South Sudan is located between the latitudes of 3° and 13°N and the longitudes of 24° and 36°E. It has tropical forest, wetlands, and grassland. The White Nile runs across the nation, stopping in Juba.
Bandingilo National Park in South Sudan is home to the world’s second-largest animal migration. Large concentrations of hartebeest, kob, topi, buffalo, elephants, giraffes, and lions have been found in Boma National Park, west of the Ethiopian border, as well as the Sudd wetland and Southern National Park near the Congo border.
The forest reserves of South Sudan also offered home for bongo, giant forest pigs, red river hogs, forest elephants, chimps, and forest monkeys. WCS surveys, which began in 2005 in collaboration with the semi-autonomous government of Southern Sudan, showed that considerable, though reduced, animal populations still persist, and that, surprisingly, the massive movement of 1.3 million antelopes in the southeast remains mostly intact.
Grasslands, high-altitude plateaus and escarpments, forested and grassy savannas, floodplains, and wetlands are among the habitats found in the nation. The indigenous white-eared kob and Nile Lechwe, as well as elephants, giraffes, common eland, giant eland, oryx, lions, African wild dogs, cape buffalo, and topi, are among the associated animal species (locally called tiang). Little is known about the white-eared kob and tiang, two species of antelope whose mythical migrations preceded the civil war. Boma National Park, wide pasturelands and floodplains, Bandingilo National Park, and the Sudd, a large expanse of marsh and seasonally flooded grasslands that contains the Zeraf Wildlife Reserve, are all part of the Boma-Jonglei Landscape Area.
The fungi of South Sudan are little understood. S.A.J. Tarr compiled a list of fungi in Sudan, which was published in 1955 by the Commonwealth Mycological Institute (Kew, Surrey, UK). The list, which comprised 383 species in 175 genera, includes all fungus discovered within the country’s borders at the time. Many of the documents are about what is now South Sudan. The majority of the species discovered were linked to agricultural problems. The actual number of fungus species in South Sudan is most likely considerably greater.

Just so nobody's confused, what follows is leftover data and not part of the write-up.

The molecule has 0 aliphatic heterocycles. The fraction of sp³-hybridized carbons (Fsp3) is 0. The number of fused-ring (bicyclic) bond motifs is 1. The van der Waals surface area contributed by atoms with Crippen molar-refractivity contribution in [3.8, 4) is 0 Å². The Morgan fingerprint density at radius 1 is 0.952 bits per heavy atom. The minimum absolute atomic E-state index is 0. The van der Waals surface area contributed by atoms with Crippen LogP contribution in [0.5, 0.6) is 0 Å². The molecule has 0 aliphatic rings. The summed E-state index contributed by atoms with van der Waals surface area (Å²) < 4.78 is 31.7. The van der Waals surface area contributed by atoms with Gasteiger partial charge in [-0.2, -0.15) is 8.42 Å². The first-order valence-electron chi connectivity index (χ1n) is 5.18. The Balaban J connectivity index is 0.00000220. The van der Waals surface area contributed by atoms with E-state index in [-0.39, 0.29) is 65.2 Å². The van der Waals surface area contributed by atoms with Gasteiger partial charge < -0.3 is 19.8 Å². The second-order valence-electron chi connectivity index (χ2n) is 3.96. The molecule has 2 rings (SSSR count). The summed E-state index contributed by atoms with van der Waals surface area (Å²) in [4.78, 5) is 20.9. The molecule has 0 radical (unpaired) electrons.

President Kiir said in 2006 that his administration will do all in its power to preserve and spread South Sudanese wildlife and flora, as well as to mitigate the impacts of wildfires, trash dumping, and water contamination. The growth of the economy and infrastructure endangers the environment.
South Sudan is divided into many ecoregions, including the East Sudanian savanna, the Northern Congolian forest-savanna mosaic, the Saharan flooded grasslands (Sudd), the Sahelian Acacia savanna, the East African montane forests, and the Northern Acacia-Commiphora bushlands and thickets.
South Sudan has a climate that is comparable to that of an Equatorial or tropical climate, with a wet season marked by high humidity and significant quantities of rainfall followed by a dry season. The average temperature is usually high, with July being the coldest month with temperatures ranging from 20 to 30 °C (68 to 86 °F) and March being the hottest month with temperatures ranging from 23 to 37 °C (73 to 98 °F).
The rainiest months are May and October, although the rainy season may begin in April and last until November. May is the wettest month on average. The season is “affected by the yearly shift of the Inter-Tropical Zone” and the change to southerly and southwesterly winds, which results in somewhat lower temperatures, greater humidity, and increased cloud coverage.